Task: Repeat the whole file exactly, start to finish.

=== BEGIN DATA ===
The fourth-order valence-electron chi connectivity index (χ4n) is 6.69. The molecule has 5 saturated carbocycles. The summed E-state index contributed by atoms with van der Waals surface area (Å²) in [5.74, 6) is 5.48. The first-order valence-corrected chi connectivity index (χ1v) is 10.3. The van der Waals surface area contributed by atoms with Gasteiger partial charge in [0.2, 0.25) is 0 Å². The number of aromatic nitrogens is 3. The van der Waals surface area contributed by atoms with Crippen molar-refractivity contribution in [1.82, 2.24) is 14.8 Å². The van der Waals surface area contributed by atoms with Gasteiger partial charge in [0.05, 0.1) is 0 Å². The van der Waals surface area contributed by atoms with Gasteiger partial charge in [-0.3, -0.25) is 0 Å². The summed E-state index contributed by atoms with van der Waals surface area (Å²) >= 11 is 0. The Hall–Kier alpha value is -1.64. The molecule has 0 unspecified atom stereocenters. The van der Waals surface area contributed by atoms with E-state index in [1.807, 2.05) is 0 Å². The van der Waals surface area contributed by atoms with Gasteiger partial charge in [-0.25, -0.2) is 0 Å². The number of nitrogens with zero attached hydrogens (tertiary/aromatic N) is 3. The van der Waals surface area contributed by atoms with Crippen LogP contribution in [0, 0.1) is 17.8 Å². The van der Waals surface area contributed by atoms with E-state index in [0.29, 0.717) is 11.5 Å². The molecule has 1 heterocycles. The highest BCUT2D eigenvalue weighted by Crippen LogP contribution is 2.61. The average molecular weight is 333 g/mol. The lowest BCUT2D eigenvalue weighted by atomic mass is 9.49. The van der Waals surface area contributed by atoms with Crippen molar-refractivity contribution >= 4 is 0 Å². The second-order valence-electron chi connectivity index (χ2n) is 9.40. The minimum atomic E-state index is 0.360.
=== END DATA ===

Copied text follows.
The fourth-order valence-electron chi connectivity index (χ4n) is 6.69. The molecule has 5 saturated carbocycles. The summed E-state index contributed by atoms with van der Waals surface area (Å²) in [5.74, 6) is 5.48. The first-order valence-corrected chi connectivity index (χ1v) is 10.3. The van der Waals surface area contributed by atoms with Gasteiger partial charge in [0.2, 0.25) is 0 Å². The number of aromatic nitrogens is 3. The van der Waals surface area contributed by atoms with Crippen molar-refractivity contribution in [1.82, 2.24) is 14.8 Å². The van der Waals surface area contributed by atoms with Gasteiger partial charge in [0.05, 0.1) is 0 Å². The van der Waals surface area contributed by atoms with Gasteiger partial charge in [-0.3, -0.25) is 0 Å². The summed E-state index contributed by atoms with van der Waals surface area (Å²) >= 11 is 0. The Hall–Kier alpha value is -1.64. The molecule has 0 unspecified atom stereocenters. The van der Waals surface area contributed by atoms with E-state index in [1.807, 2.05) is 0 Å². The van der Waals surface area contributed by atoms with Gasteiger partial charge in [-0.25, -0.2) is 0 Å². The number of nitrogens with zero attached hydrogens (tertiary/aromatic N) is 3. The van der Waals surface area contributed by atoms with Crippen LogP contribution in [0, 0.1) is 17.8 Å². The van der Waals surface area contributed by atoms with E-state index in [0.29, 0.717) is 11.5 Å². The molecule has 1 heterocycles. The highest BCUT2D eigenvalue weighted by Crippen LogP contribution is 2.61. The average molecular weight is 333 g/mol. The lowest BCUT2D eigenvalue weighted by atomic mass is 9.49. The van der Waals surface area contributed by atoms with Crippen molar-refractivity contribution >= 4 is 0 Å². The second-order valence-electron chi connectivity index (χ2n) is 9.40. The minimum atomic E-state index is 0.360.